To the Editor.
—The study by Psaty et al1 raises several important issues. After adjusting for diabetes, coronary artery disease, urinary incontinence, and congestive heart failure, they found that newly diagnosed hypertensive patients were more likely to receive angiotensin converting enzyme (ACE) inhibitors and calcium channel blockers than older drugs. While certainly not unexpected, the findings have significant cost implications both for the individual older person with hypertension, as well as for the health care system, which spent an estimated $3.3 billion just on antihypertensive drugs in 1993.2 More important, if the newer drugs are unaffordable to many older persons, will the recent gains in the percentage of persons with controlled hypertension be lost?The authors have indicated that the prescribing of diuretics in older populations should have increased after June 1991 based on the accumulating evidence from three studies,3-5 two of which were in British journals.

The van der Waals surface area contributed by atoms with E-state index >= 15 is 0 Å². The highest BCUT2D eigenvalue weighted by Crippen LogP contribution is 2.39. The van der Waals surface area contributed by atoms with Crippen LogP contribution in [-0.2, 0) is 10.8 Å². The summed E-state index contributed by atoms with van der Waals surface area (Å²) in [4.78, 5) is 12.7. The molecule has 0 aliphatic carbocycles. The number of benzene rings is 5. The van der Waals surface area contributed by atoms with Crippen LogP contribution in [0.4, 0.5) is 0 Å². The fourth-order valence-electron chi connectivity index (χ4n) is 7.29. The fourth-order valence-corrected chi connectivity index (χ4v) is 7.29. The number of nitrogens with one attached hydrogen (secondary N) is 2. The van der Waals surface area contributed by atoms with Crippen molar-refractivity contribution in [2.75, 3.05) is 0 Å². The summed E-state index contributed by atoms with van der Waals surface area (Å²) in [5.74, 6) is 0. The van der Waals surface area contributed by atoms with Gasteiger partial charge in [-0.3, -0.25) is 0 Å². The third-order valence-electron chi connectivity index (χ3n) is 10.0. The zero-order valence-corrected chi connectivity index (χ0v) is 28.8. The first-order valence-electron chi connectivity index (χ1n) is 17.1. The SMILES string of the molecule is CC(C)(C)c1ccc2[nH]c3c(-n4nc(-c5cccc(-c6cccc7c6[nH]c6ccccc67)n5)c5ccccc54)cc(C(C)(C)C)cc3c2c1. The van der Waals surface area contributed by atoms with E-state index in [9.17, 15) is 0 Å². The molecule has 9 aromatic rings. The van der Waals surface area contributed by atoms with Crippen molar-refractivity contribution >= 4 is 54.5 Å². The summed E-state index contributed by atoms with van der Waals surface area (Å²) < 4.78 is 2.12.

Hume AL. Diuretics and β-Blockers for Hypertension: Seeking Respect. JAMA. 1994;271(12):904. doi:10.1001/jama.1994.03510360028022